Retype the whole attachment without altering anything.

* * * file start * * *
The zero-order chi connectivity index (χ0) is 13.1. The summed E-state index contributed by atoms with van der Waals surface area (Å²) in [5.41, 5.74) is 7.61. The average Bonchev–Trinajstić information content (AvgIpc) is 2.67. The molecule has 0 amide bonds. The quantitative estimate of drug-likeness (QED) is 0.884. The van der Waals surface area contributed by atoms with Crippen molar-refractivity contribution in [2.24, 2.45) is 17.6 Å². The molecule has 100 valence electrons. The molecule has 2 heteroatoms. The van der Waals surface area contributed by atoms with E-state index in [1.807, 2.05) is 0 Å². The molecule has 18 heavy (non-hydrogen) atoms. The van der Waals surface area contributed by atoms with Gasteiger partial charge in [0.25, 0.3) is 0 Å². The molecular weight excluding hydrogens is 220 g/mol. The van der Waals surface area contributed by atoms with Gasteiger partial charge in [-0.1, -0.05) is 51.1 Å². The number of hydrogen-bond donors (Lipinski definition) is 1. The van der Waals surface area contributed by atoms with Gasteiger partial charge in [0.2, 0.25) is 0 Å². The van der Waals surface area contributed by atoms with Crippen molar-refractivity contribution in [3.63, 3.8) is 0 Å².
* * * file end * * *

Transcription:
The zero-order chi connectivity index (χ0) is 13.1. The summed E-state index contributed by atoms with van der Waals surface area (Å²) in [5.41, 5.74) is 7.61. The average Bonchev–Trinajstić information content (AvgIpc) is 2.67. The molecule has 0 amide bonds. The quantitative estimate of drug-likeness (QED) is 0.884. The van der Waals surface area contributed by atoms with Crippen molar-refractivity contribution in [2.24, 2.45) is 17.6 Å². The molecule has 100 valence electrons. The molecule has 2 heteroatoms. The van der Waals surface area contributed by atoms with E-state index in [1.807, 2.05) is 0 Å². The molecule has 18 heavy (non-hydrogen) atoms. The van der Waals surface area contributed by atoms with Gasteiger partial charge in [0.25, 0.3) is 0 Å². The molecular weight excluding hydrogens is 220 g/mol. The van der Waals surface area contributed by atoms with Gasteiger partial charge in [-0.1, -0.05) is 51.1 Å². The number of hydrogen-bond donors (Lipinski definition) is 1. The van der Waals surface area contributed by atoms with Gasteiger partial charge in [0.2, 0.25) is 0 Å². The van der Waals surface area contributed by atoms with Crippen molar-refractivity contribution in [3.63, 3.8) is 0 Å².